|Topic Review (Newest First)|
|04-22-2009 07:08 AM|
The headsail sheets should make at least two wraps around the headsail when it is properly furled. This will greatly reduce the chances of it flogging, but the sheets also have to be cleated off properly—and using a self-tailing winch is not cleating them off properly, since the wind could possibly blow the line out of the self-tailer.
Originally Posted by montenido View Post
|04-22-2009 12:39 AM|
Hi all, thanks for the additional information. To answer one question, I don't think that I had secured my headsail sheets back to the cabin. So the furling line was secured, but not the sheets. This must have allowed the sail to unwind a bit and flog itself to death. SD, good suggestion about the sail tie. I did actually have a bungee around the furled sail, but it was not up to the task. I will continue to wrap the sail tightly and secure the lines to the cockpit. That is more than I was doing before
I get my sail back this week sometime, I can't wait. There is quite a difference between the 110% that I am using now and the 150% that is being repaired. On the plus side, I have sailed four times in 1 1/2 weeks.
Thanks again for the great info.
|04-16-2009 07:16 PM|
In high winds, the loads imparted to the sheets can be enough to cause a drum to unfurl if the furling line lets go or chafes through. Particularly so if they flog about. Most drums have one or more holes at the base that allow one to drop a locking pin or bolt through (tie a strip of red spinnaker cloth to the top of the bolt to remind oneself it is in place). Short of that, pulling the sheets forward and tiying them to the bottom of the sail with a couple of wraps of a sail tie will keep things tidy.
PS: We have used Sailcare but for simply sewing up a couple of seams and repairing a UV cover, the local North loft is sufficient and a heck of a lot faster!
|04-16-2009 07:10 PM|
Paranoia is never a bad thing when dealing with New Englad weather...
Originally Posted by nk235 View Post
|04-16-2009 06:46 PM|
Originally Posted by sailingdog View Post
|04-16-2009 06:07 PM|
I do the same thing... but you have to remember to put a few extra turns on the furling drum so you can do this. Also, I highly recommend leaving a few wraps on the drum, since some of the drums can split if the loads get too high on it and there aren't at least a couple warps of the furling line on it.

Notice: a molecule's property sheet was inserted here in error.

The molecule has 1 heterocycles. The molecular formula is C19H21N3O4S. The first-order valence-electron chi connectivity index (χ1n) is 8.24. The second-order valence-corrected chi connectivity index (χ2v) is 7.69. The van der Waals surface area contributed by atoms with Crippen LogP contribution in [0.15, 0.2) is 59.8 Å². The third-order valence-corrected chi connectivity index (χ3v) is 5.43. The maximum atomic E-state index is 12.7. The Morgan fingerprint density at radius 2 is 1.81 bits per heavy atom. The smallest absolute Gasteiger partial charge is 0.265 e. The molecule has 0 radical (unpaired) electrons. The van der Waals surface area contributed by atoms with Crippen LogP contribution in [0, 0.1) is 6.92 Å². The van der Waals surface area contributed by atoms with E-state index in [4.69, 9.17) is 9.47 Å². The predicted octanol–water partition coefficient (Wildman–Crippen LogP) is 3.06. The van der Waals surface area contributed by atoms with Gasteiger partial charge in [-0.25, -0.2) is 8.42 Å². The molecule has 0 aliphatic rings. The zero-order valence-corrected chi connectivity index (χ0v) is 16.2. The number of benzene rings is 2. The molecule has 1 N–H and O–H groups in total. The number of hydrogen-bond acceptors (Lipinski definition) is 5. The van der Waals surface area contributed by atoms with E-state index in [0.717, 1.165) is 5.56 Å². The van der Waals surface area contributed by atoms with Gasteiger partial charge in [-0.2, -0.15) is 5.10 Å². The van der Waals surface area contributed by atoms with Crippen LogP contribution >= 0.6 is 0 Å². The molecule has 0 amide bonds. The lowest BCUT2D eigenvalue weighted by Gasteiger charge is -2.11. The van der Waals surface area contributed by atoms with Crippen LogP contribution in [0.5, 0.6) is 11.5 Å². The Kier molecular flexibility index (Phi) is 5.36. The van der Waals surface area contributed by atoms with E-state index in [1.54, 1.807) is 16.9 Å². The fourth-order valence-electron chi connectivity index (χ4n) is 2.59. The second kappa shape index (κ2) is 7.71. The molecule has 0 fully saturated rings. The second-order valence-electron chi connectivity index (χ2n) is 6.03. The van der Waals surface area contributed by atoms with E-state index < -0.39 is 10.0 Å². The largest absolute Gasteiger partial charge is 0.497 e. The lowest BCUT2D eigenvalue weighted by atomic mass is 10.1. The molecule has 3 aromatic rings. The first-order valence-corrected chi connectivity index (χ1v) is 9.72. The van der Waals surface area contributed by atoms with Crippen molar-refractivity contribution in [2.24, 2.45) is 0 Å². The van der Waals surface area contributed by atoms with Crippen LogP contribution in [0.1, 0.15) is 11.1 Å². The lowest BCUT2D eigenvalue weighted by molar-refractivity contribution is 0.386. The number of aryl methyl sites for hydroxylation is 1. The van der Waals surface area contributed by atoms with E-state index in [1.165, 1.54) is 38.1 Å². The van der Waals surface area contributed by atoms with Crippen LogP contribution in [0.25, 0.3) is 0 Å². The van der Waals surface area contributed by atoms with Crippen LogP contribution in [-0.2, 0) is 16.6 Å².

The reason I put the sail ties on the sail is if the furling line breaks or comes loose... it prevents the sail from unfurling. It's a bit overkill for normal weather, but if I'm going to be leaving the boat for more than a few days or if heavy weather is expected, I'll do it. The sail tie will also go around the genoa sheets that are wrapped around the sail, so they can't come undone.
Originally Posted by nk235 View Post
|04-16-2009 05:42 PM|
This may be a stupid question and in no way am I directing it at the OP as I feel your pain on the sail work (going through the same thing with my furler and rigging now myself)
But how exactly does the sail unfurl itself in high winds? When I roll up my sail I make sure to roll it up so that it has about 3-4 wraps around it with the sheets acting like a sail tie I guess. Also before I coil up the sheets in the cockpit I make sure they are sheeted off fairly tight to a cleat so there is no way they are going to ease up. Also I make sure the furling line is well secured to its own cleat the everything is rolled up tight and cleated off so it can't unwind.
I am just curious if this is what everyone else does/what you are suppossed to do and how the sail could come loose from that?
|04-16-2009 04:59 PM|
I highly recommend putting a sailtie around your roller furled headsail if you're going to be away from the boat for any significant period of time...or get a headsail sock. Either of these will prevent the sail from unfurling and flogging itself to pieces. The sock has the added advantage of protecting the sail from UV damage.
|04-16-2009 02:11 PM|
I've sent twice (different sails) to SailCare. The first time I had no other option since I'm in Mexico and there aren't reputable lofts around here, the sail came like new and I mean like new, really.
the second time I sent my main to have the batten pockets redone and the result was the same.
Not cheap thouhg, I will send again any sail that needs repairs/cleaning.
|04-16-2009 01:48 PM|
Second vote for Sail Care, They took a 22 year old sail and made it look brand new. $48/hr for repair work, should be well worth the cost of shipping to you.
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